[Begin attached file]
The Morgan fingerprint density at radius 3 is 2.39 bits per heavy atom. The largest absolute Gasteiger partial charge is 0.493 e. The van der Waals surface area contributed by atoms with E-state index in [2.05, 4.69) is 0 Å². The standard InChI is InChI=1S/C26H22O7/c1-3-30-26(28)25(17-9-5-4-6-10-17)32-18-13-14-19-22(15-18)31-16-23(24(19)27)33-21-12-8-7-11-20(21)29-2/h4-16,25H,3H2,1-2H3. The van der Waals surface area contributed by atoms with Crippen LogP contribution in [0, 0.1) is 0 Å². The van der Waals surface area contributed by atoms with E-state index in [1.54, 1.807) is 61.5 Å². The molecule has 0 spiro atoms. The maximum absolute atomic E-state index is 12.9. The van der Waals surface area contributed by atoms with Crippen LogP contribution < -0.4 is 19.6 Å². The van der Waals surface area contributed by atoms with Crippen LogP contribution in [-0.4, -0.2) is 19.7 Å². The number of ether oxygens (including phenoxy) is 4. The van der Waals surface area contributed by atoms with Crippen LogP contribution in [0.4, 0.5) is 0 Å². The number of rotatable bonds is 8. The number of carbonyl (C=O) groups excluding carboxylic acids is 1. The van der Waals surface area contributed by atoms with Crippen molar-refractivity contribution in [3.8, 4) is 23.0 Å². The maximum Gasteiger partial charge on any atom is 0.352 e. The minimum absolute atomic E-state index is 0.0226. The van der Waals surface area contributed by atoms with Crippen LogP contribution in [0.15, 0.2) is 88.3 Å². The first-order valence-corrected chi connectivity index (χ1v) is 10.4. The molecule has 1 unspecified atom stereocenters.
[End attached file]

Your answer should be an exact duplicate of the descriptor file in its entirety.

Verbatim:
The Morgan fingerprint density at radius 3 is 2.39 bits per heavy atom. The largest absolute Gasteiger partial charge is 0.493 e. The van der Waals surface area contributed by atoms with E-state index in [2.05, 4.69) is 0 Å². The standard InChI is InChI=1S/C26H22O7/c1-3-30-26(28)25(17-9-5-4-6-10-17)32-18-13-14-19-22(15-18)31-16-23(24(19)27)33-21-12-8-7-11-20(21)29-2/h4-16,25H,3H2,1-2H3. The van der Waals surface area contributed by atoms with Crippen LogP contribution in [0, 0.1) is 0 Å². The van der Waals surface area contributed by atoms with E-state index in [1.54, 1.807) is 61.5 Å². The molecule has 0 spiro atoms. The maximum absolute atomic E-state index is 12.9. The van der Waals surface area contributed by atoms with Crippen LogP contribution < -0.4 is 19.6 Å². The van der Waals surface area contributed by atoms with Crippen LogP contribution in [-0.4, -0.2) is 19.7 Å². The number of ether oxygens (including phenoxy) is 4. The van der Waals surface area contributed by atoms with Crippen LogP contribution in [0.4, 0.5) is 0 Å². The number of rotatable bonds is 8. The number of carbonyl (C=O) groups excluding carboxylic acids is 1. The van der Waals surface area contributed by atoms with Crippen molar-refractivity contribution in [3.8, 4) is 23.0 Å². The maximum Gasteiger partial charge on any atom is 0.352 e. The minimum absolute atomic E-state index is 0.0226. The van der Waals surface area contributed by atoms with Crippen LogP contribution in [0.15, 0.2) is 88.3 Å². The first-order valence-corrected chi connectivity index (χ1v) is 10.4. The molecule has 1 unspecified atom stereocenters.